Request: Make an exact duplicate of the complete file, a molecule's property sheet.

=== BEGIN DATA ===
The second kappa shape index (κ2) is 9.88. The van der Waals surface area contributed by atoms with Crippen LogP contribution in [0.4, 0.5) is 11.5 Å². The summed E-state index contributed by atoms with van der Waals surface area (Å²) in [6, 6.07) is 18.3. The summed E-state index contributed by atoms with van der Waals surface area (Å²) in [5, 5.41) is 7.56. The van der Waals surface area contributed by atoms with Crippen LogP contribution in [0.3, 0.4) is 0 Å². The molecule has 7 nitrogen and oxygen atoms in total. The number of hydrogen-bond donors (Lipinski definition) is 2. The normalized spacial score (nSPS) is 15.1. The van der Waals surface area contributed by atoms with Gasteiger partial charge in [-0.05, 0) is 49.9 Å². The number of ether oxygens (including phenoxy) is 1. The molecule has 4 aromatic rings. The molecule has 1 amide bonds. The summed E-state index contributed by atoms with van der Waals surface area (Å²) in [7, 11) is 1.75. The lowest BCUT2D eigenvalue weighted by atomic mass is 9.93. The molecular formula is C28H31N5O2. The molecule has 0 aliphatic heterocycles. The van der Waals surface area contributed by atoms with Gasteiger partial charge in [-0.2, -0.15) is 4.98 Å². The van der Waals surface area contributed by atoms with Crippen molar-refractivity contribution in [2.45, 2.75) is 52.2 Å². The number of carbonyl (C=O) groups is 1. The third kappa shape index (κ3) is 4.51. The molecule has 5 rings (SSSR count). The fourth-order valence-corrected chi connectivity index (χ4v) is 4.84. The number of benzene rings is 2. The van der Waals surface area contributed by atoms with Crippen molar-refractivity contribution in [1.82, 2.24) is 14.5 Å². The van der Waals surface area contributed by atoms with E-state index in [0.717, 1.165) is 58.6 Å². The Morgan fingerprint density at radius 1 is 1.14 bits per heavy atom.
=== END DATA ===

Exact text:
The second kappa shape index (κ2) is 9.88. The van der Waals surface area contributed by atoms with Crippen LogP contribution in [0.4, 0.5) is 11.5 Å². The summed E-state index contributed by atoms with van der Waals surface area (Å²) in [6, 6.07) is 18.3. The summed E-state index contributed by atoms with van der Waals surface area (Å²) in [5, 5.41) is 7.56. The van der Waals surface area contributed by atoms with Crippen LogP contribution in [0.3, 0.4) is 0 Å². The molecule has 7 nitrogen and oxygen atoms in total. The number of hydrogen-bond donors (Lipinski definition) is 2. The normalized spacial score (nSPS) is 15.1. The van der Waals surface area contributed by atoms with Gasteiger partial charge in [-0.05, 0) is 49.9 Å². The number of ether oxygens (including phenoxy) is 1. The molecule has 4 aromatic rings. The molecule has 1 amide bonds. The summed E-state index contributed by atoms with van der Waals surface area (Å²) in [7, 11) is 1.75. The lowest BCUT2D eigenvalue weighted by atomic mass is 9.93. The molecular formula is C28H31N5O2. The molecule has 0 aliphatic heterocycles. The van der Waals surface area contributed by atoms with Gasteiger partial charge in [-0.2, -0.15) is 4.98 Å². The van der Waals surface area contributed by atoms with Crippen molar-refractivity contribution in [2.45, 2.75) is 52.2 Å². The number of carbonyl (C=O) groups is 1. The third kappa shape index (κ3) is 4.51. The molecule has 5 rings (SSSR count). The fourth-order valence-corrected chi connectivity index (χ4v) is 4.84. The number of benzene rings is 2. The van der Waals surface area contributed by atoms with Crippen molar-refractivity contribution in [1.82, 2.24) is 14.5 Å². The van der Waals surface area contributed by atoms with E-state index in [0.717, 1.165) is 58.6 Å². The Morgan fingerprint density at radius 1 is 1.14 bits per heavy atom.